Frank is the father of my sister in law and, yes, my name IS Tom Jones - you can forget the wisecracks 'cause I've heard 'em all before (more than twice). Anyway, it's on my Birth Certificate. Mother wouldn't lie, would she?

I did not serve in Korea. I was too young and missed that war. My first conflict took place in the jungles of Malaya four years later - after which came Cyprus, Jordan, Kenya, Aden et al ... THE MIND BOGGLES!

The Story: Originally, Frank was in the 1st Bn of The Royal Scots, but was posted to 1st  Bn of the KOSB enroute to Hong Kong in June of 1949.

The Battalion sailed for Korea and landed at Inchon April 23rd 1951. From there, they made a hasty trip to a place called KAPYONG to relieve the Argyle and Sutherland Highlanders who, along with the 1st Middlesex Regt, 2nd Bn Princess Pats (Canooks) and 3rd Bn Royal Australian Rifles, were engaged in combat with the Chinese and North Koreans. This battle coincided with the Battle of the Imjin River (Glosters) and did not receive as much publicity.

As a result of that engagement and the collapse of the 6th Division of the South Korean forces on their left flank, the KOSB retreated and  reformed in a new defensive position. A few days later, probably in mid-May, the KOSB moved forward to recapture ground lost and to stabilize the Front Line. This was the first time the Battalion had gone on the offensive - all objectives were taken and it was in these engagements that the Bn suffered its first casualties.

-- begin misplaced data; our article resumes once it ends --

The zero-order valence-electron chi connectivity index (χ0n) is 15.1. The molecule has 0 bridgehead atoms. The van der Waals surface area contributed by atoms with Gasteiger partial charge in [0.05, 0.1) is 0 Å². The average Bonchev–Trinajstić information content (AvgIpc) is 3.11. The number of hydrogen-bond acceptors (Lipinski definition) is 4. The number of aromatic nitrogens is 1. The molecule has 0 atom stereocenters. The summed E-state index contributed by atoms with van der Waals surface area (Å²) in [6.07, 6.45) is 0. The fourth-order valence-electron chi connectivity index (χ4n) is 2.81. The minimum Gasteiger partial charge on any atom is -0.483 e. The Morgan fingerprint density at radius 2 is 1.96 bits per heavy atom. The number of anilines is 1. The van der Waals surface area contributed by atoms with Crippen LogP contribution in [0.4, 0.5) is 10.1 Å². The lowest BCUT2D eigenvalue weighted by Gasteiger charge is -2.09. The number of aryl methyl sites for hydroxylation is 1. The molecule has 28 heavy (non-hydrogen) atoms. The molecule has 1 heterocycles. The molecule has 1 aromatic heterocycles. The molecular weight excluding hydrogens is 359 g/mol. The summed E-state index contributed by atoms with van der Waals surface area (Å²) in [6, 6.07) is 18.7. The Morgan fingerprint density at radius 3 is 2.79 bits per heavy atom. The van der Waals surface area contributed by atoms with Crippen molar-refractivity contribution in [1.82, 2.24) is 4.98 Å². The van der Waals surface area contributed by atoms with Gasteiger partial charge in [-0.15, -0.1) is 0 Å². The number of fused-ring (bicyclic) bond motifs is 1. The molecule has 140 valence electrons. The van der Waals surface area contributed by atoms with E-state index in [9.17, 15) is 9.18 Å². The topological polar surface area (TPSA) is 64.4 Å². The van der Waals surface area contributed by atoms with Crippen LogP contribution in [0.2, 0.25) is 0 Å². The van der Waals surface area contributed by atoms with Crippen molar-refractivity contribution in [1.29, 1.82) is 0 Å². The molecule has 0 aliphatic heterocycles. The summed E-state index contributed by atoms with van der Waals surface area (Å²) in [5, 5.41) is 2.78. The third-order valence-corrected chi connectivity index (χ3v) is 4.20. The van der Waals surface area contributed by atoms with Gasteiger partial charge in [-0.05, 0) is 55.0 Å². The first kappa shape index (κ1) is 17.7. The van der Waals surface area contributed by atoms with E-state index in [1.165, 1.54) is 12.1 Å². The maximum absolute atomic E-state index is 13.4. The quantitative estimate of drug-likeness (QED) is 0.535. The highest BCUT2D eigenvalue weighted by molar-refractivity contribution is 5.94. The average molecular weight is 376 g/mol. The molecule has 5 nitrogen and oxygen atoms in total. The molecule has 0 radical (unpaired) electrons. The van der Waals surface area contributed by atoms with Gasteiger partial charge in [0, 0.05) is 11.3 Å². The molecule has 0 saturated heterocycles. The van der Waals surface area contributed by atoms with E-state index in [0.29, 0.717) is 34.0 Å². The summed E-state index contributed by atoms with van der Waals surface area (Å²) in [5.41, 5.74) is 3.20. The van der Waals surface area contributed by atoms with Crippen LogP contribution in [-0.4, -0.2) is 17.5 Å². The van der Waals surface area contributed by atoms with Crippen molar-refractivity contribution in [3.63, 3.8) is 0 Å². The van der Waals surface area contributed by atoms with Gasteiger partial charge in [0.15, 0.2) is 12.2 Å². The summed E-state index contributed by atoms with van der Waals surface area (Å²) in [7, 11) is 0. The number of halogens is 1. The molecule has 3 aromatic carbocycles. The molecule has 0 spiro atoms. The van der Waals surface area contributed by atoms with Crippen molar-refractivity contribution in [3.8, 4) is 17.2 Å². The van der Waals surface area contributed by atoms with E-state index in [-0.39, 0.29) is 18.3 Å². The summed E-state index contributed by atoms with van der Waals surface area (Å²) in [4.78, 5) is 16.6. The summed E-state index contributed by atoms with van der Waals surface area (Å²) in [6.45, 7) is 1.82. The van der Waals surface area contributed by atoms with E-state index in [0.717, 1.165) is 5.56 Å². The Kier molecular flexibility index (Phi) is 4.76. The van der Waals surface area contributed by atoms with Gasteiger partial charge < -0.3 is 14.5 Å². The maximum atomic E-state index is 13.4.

From that locality they moved west to the Imjin area, north of Seoul, to a place called UIJONGBU, being the area held and lost by the Glosters. The Bn remained there until 3 Oct 1951 and then attacked and took Hill 355 the next day.

About two miles north of Hill 355 were Hill 217 and Hill 237. Those hills and the area between them was the objective of the Aussies. All of the engagements were successful, but Frank's Bn had seven men killed and thirty-four wounded.

After that battle, the KOSB relieved the Aussies and took up their positions along a front facing W to N and being about one and three quarter miles in width and, in places, only 300 yards from the enemy. This ground included Hill 217, Hill 237, and the bigger Hill 317 between them.

On the night of 4/5 Nov 1951, shelling started and the KOSB was attacked and overrun by about 6000 Chinese troops. The casualties of that battle were 7 killed, 97 wounded, and 44 missing.

During the tour of duty by the KOSB in Korea, 23 Apr 1951 to 8 Nov 1952, the KOSB casualty list stood at: 66 killed and 227 wounded, two of whom afterwards died from their wounds. Decorations awarded were: 1VC, 5 DSOs, 5 MCs, 4 DCMs, 12 MMs, and 24 Mentions in Dispatches. Jonesy.

MK add-on (26 Sep 2004): Frank, before he left us only five days ago, made friends with many others in our bunker. I am proud to count myself as having been one of those lucky ones. Jonesy and Reg Kitchener (#41) have helped me to make the page A Frank Pearson Remembrance. You will be glad that you have made a visit to that page and learn more of the kind of man that Frank was. Merv.